But I pointed out to her that it was on HER PROPERTY.

    After a slight hesitation, she replied, “Yes.”

    “So wouldn’t you have a responsibility too?” I asked.

    Watts replied in a tense tone: “Okay, as I said, business licence has been applied for and they’re waiting for a building to be completed. And it’s been there for a couple of months. So we’re storing some stuff there.”

    When I contacted the city’s by-law section, I was informed that Pro Line Fittings at 3020 176th Street had applied for a business licence. But they would not reveal the date when the business had applied for it because “it’s not a valid licence just yet.”
    It boggles the mind that Watts, who is supposed to set an example of following the city’s by-laws and who should be better informed than anybody else about these, did not advise her husband to follow the rules that she expects everybody else in the city to comply with.

    What was she smoking?

    What respect can Surrey residents have for such a mayor?

    Can she now expect to be taken seriously by others when she gives all that baloney about ethics?

    She sounded SO PATHETIC with her evasive replies to me instead of taking FULL RESPONSIBILITY for her husband’s actions. After all, they live in the SAME house. If Watts doesn’t know what’s going on in her OWN house, how can she be expected to know what’s going on in such a big city as Surrey?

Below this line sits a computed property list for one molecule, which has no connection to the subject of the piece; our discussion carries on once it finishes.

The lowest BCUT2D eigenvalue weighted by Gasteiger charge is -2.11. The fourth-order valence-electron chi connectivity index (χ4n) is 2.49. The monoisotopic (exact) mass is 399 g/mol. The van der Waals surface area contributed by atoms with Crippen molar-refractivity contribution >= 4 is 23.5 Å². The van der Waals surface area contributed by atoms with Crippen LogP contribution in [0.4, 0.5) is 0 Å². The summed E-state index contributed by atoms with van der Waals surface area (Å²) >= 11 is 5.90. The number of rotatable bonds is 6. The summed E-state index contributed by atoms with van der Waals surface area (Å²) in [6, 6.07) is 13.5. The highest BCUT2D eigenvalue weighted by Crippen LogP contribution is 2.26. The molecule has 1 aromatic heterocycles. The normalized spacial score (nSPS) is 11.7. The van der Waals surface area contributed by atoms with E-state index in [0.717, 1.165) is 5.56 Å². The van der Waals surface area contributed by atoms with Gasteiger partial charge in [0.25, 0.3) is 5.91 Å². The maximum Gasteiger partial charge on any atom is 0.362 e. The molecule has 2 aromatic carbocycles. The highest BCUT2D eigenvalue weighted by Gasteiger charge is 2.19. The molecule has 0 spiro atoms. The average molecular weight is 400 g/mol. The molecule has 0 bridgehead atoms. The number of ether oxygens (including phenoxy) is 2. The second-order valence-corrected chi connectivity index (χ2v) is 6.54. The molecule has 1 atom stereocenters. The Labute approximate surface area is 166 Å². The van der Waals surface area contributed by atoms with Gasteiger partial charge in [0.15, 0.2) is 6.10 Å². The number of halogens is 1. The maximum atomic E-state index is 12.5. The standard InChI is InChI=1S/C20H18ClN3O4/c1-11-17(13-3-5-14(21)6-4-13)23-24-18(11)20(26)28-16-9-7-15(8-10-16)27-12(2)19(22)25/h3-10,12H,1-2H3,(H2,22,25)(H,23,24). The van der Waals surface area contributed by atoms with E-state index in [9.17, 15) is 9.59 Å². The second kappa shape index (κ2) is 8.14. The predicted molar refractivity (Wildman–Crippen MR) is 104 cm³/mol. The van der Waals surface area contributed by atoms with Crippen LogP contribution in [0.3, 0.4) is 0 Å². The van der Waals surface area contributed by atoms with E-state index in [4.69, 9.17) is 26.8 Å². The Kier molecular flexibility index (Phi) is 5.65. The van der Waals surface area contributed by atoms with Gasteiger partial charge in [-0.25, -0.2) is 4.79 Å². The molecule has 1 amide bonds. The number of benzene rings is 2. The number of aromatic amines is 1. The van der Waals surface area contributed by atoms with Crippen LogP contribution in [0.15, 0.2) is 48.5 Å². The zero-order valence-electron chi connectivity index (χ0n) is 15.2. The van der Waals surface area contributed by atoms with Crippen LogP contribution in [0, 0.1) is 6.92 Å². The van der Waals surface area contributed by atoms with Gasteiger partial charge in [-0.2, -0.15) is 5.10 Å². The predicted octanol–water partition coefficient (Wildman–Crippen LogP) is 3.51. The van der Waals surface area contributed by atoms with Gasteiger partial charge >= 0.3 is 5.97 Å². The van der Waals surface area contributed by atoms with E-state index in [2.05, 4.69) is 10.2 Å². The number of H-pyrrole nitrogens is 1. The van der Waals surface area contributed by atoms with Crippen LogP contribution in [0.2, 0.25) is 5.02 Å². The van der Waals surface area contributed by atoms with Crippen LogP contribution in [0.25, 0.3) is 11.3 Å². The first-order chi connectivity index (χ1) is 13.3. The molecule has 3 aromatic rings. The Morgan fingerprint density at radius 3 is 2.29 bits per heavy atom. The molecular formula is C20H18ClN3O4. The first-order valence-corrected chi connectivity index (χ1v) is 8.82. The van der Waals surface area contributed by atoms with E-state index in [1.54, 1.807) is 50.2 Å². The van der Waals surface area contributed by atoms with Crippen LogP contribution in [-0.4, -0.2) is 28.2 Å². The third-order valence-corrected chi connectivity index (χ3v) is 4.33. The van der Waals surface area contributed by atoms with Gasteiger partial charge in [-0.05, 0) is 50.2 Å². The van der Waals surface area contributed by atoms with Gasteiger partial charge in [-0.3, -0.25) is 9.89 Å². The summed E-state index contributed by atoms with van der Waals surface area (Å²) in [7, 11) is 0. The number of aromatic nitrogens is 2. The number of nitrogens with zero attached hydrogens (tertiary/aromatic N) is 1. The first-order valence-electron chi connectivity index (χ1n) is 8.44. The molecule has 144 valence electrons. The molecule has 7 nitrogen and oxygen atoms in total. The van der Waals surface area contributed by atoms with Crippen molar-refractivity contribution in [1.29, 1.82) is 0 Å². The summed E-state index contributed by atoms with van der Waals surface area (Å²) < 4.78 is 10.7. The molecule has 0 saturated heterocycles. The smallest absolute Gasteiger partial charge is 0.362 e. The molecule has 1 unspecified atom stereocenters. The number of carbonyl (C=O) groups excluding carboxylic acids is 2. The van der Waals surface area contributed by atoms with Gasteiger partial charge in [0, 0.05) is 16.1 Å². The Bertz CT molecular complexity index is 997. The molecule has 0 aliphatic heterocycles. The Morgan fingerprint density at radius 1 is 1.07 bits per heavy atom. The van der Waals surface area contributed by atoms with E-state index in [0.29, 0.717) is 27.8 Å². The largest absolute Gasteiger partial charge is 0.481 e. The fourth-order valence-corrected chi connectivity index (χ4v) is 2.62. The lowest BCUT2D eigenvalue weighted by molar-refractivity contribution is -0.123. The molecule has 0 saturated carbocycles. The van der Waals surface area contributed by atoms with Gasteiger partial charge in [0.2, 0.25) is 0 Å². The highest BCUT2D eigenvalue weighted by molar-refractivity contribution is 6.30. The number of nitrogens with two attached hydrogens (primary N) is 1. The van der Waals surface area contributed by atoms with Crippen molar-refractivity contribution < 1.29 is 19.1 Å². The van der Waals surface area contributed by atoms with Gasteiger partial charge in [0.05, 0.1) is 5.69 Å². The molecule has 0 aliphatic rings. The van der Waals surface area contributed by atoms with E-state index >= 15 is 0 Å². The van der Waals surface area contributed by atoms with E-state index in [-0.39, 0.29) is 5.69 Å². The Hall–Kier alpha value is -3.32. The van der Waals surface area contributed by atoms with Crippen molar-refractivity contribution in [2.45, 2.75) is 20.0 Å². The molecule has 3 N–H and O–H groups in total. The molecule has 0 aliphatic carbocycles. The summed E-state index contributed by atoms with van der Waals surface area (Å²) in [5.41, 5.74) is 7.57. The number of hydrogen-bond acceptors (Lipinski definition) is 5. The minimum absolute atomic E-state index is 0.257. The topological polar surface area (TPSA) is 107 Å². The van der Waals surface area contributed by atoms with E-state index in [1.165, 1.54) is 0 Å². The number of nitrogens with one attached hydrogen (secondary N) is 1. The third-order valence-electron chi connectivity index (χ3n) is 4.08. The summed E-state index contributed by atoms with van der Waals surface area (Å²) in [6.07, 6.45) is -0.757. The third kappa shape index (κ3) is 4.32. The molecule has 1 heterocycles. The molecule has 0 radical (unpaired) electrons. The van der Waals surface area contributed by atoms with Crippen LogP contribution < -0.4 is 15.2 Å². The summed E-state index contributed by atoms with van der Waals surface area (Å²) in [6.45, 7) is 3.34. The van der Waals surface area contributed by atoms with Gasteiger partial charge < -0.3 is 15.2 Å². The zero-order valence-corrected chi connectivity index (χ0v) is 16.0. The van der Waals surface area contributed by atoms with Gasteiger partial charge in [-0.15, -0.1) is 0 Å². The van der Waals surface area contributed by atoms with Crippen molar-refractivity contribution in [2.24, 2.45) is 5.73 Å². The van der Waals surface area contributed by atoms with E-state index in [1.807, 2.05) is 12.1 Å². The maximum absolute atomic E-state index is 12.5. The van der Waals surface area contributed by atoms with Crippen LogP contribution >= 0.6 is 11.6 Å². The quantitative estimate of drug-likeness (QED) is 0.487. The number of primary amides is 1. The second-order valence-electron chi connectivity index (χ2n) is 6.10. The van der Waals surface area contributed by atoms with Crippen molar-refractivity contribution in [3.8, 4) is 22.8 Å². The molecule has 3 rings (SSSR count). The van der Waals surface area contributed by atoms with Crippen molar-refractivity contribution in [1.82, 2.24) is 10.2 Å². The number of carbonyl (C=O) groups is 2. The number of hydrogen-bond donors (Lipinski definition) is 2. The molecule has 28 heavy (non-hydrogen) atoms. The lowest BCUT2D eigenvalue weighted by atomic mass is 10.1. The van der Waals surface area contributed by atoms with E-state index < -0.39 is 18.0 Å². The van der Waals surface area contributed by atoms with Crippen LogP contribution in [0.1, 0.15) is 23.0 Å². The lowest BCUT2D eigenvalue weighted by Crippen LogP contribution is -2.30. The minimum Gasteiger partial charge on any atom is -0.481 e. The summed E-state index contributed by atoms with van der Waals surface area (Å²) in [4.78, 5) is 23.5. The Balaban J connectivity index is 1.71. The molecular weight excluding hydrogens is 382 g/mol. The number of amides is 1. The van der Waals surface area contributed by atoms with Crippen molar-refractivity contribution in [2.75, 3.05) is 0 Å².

Also, can now every resident of Surrey first start a business and then apply for a licence and get away with breaking the by-laws”
    Well, I thought this was interesting, so I looked at the company website, which lists the mailing address as her address, and says the company was established in 2008.

    I’ve sent this onto to a reporter at The Leader. I would like to know how long that business has been there, and when that business licence was applied for. Should be public information, as anyone can do business with them.

    As well, it says that they are ” wholesale municipal pipefitting suppliers ” – this leaves me wondering if they supply to the city of Surrey in any capacity..


  11. Paid attention to what’s been going on on the cloverdale flats lately? They make the land useless to earn a living and then buld monster homes in the middle of an acreage. From there buildings get added.
    Bit by bit the ALR is being cut up and sold.

    Dianne is just another stooge for dictator Gord. When are people going to wake up. She’s no better than her predecessor. Shame on you all.